Surely ethics refers to more than a code of conduct, or the rules of right and wrong, or even the letter of the law. It comes from the word ethos, the culture of a place, and should offer a compass for navigating situations where there are no standing rules or precedents – something more felt than transcribed, something conveyed by example rather than memoranda or training manual. And when I’ve read about this case, their response has always been, "We did nothing wrong," but my mind always inserts, "And you didn’t do anything right either." I thought the external reviewers were most at the center when they said this about the ethosthey encountered in their investigation:

In interviews, some University personnel described considerable “fatigue” related to what they considered unrelenting and unjustified criticism of the University’s human subjects protection program. In contrast, others expressed bewilderment and frustration that, in their view, the University has failed to understand and remedy problems stemming from and related to “Markingson.” Most striking was the commonly conveyed sense of doubt in leadership’s commitment to human subjects protection. The widespread characterization of a few researchers in the Department of Psychiatry as “untrustworthy” and as creating a “culture of fear” in relation to efforts to enhance the protection of research subjects was of major concern to the external review team.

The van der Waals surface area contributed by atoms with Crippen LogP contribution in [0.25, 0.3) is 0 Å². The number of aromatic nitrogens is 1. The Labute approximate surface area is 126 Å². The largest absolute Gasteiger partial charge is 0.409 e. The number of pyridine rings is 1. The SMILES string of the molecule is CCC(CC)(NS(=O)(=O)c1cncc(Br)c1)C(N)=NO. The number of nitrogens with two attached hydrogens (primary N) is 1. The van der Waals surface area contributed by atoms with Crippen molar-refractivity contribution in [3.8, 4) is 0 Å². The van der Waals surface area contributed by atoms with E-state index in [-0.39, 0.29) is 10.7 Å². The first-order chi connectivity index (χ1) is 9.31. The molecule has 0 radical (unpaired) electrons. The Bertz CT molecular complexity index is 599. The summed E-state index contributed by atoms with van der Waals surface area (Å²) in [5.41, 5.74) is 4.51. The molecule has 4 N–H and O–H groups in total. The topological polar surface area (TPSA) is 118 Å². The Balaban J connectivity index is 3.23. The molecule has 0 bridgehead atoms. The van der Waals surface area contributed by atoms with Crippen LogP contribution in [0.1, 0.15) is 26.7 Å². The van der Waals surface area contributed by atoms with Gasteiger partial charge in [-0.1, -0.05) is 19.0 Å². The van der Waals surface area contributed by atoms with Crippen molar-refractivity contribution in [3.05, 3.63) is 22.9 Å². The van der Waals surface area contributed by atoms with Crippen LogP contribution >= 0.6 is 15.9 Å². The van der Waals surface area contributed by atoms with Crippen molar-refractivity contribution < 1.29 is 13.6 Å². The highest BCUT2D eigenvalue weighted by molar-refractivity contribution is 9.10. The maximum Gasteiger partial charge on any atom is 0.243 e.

Dan’s hospitalization was from 2003 to 2004. Around the same time, Allen Jones happened onto TMAP and blew a whistle. Jon Juriedini in Australia first wrote the JAACAP about Paxil Study 329 in 2003. Charlie Nemeroff got busted for the first instance of his unacknowledged COI around that time. These instances turned out to be the tip of an iceberg. It was as if the traditional medical ethics had been invaded by the ethos of commerce, that patients had become subjects to be recruited for clinical trials designed to sell drugs, and marketing had become the strong undertow that was pulling everything out to sea.